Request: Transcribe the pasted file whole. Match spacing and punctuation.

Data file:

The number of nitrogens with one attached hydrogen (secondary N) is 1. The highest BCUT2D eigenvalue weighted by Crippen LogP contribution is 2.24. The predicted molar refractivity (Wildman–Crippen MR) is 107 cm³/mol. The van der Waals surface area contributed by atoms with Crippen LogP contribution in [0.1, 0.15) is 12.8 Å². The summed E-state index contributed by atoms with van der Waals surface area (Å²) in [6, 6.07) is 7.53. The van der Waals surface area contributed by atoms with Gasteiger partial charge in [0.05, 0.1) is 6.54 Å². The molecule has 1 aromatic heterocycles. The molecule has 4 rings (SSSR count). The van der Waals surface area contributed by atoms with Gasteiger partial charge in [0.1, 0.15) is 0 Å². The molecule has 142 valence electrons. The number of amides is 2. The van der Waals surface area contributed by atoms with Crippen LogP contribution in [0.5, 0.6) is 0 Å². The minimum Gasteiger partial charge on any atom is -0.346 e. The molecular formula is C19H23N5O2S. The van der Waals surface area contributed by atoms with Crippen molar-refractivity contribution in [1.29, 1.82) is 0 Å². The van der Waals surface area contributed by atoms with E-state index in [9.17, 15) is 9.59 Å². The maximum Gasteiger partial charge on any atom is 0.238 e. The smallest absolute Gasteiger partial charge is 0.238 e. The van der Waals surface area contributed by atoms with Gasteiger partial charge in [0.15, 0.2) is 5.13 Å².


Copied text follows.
The number of nitrogens with one attached hydrogen (secondary N) is 1. The highest BCUT2D eigenvalue weighted by Crippen LogP contribution is 2.24. The predicted molar refractivity (Wildman–Crippen MR) is 107 cm³/mol. The van der Waals surface area contributed by atoms with Crippen LogP contribution in [0.1, 0.15) is 12.8 Å². The summed E-state index contributed by atoms with van der Waals surface area (Å²) in [6, 6.07) is 7.53. The van der Waals surface area contributed by atoms with Gasteiger partial charge in [0.05, 0.1) is 6.54 Å². The molecule has 1 aromatic heterocycles. The molecule has 4 rings (SSSR count). The van der Waals surface area contributed by atoms with Gasteiger partial charge in [0.1, 0.15) is 0 Å². The molecule has 142 valence electrons. The number of amides is 2. The van der Waals surface area contributed by atoms with Crippen LogP contribution in [0.5, 0.6) is 0 Å². The minimum Gasteiger partial charge on any atom is -0.346 e. The molecular formula is C19H23N5O2S. The van der Waals surface area contributed by atoms with Crippen molar-refractivity contribution in [1.29, 1.82) is 0 Å². The van der Waals surface area contributed by atoms with E-state index in [9.17, 15) is 9.59 Å². The maximum Gasteiger partial charge on any atom is 0.238 e. The smallest absolute Gasteiger partial charge is 0.238 e. The van der Waals surface area contributed by atoms with Gasteiger partial charge in [0.15, 0.2) is 5.13 Å².